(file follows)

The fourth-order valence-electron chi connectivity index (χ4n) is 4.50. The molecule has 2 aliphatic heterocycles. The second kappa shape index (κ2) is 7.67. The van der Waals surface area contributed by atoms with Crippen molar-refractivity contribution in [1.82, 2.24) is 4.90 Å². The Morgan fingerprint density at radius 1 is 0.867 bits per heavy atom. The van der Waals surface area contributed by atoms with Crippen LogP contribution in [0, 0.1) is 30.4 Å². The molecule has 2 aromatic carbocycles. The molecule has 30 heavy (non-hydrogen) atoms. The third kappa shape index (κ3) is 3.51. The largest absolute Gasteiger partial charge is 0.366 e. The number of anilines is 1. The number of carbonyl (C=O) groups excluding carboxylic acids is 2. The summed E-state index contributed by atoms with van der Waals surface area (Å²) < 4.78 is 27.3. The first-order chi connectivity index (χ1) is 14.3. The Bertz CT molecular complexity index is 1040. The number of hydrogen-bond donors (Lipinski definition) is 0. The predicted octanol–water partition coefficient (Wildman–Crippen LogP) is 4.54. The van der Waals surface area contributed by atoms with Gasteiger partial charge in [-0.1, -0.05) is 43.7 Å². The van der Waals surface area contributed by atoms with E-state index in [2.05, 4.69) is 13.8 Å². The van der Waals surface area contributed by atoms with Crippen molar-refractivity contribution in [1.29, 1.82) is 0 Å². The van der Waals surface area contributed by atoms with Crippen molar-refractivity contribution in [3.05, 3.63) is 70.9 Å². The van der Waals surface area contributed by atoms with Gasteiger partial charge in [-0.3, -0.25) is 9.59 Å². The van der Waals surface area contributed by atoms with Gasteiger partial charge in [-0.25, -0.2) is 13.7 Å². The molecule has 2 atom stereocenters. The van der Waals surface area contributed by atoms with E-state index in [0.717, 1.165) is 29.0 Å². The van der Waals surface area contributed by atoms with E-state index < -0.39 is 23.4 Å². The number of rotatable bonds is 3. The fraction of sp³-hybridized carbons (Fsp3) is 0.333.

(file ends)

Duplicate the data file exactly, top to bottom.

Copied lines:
The fourth-order valence-electron chi connectivity index (χ4n) is 4.50. The molecule has 2 aliphatic heterocycles. The second kappa shape index (κ2) is 7.67. The van der Waals surface area contributed by atoms with Crippen molar-refractivity contribution in [1.82, 2.24) is 4.90 Å². The Morgan fingerprint density at radius 1 is 0.867 bits per heavy atom. The van der Waals surface area contributed by atoms with Crippen LogP contribution in [0, 0.1) is 30.4 Å². The molecule has 2 aromatic carbocycles. The molecule has 30 heavy (non-hydrogen) atoms. The third kappa shape index (κ3) is 3.51. The largest absolute Gasteiger partial charge is 0.366 e. The number of anilines is 1. The number of carbonyl (C=O) groups excluding carboxylic acids is 2. The summed E-state index contributed by atoms with van der Waals surface area (Å²) < 4.78 is 27.3. The first-order chi connectivity index (χ1) is 14.3. The Bertz CT molecular complexity index is 1040. The number of hydrogen-bond donors (Lipinski definition) is 0. The predicted octanol–water partition coefficient (Wildman–Crippen LogP) is 4.54. The van der Waals surface area contributed by atoms with Gasteiger partial charge in [-0.1, -0.05) is 43.7 Å². The van der Waals surface area contributed by atoms with E-state index in [2.05, 4.69) is 13.8 Å². The van der Waals surface area contributed by atoms with Crippen molar-refractivity contribution in [1.29, 1.82) is 0 Å². The van der Waals surface area contributed by atoms with Crippen molar-refractivity contribution in [3.05, 3.63) is 70.9 Å². The van der Waals surface area contributed by atoms with Gasteiger partial charge in [-0.3, -0.25) is 9.59 Å². The van der Waals surface area contributed by atoms with Gasteiger partial charge in [-0.25, -0.2) is 13.7 Å². The molecule has 2 atom stereocenters. The van der Waals surface area contributed by atoms with E-state index in [0.717, 1.165) is 29.0 Å². The van der Waals surface area contributed by atoms with E-state index < -0.39 is 23.4 Å². The number of rotatable bonds is 3. The fraction of sp³-hybridized carbons (Fsp3) is 0.333.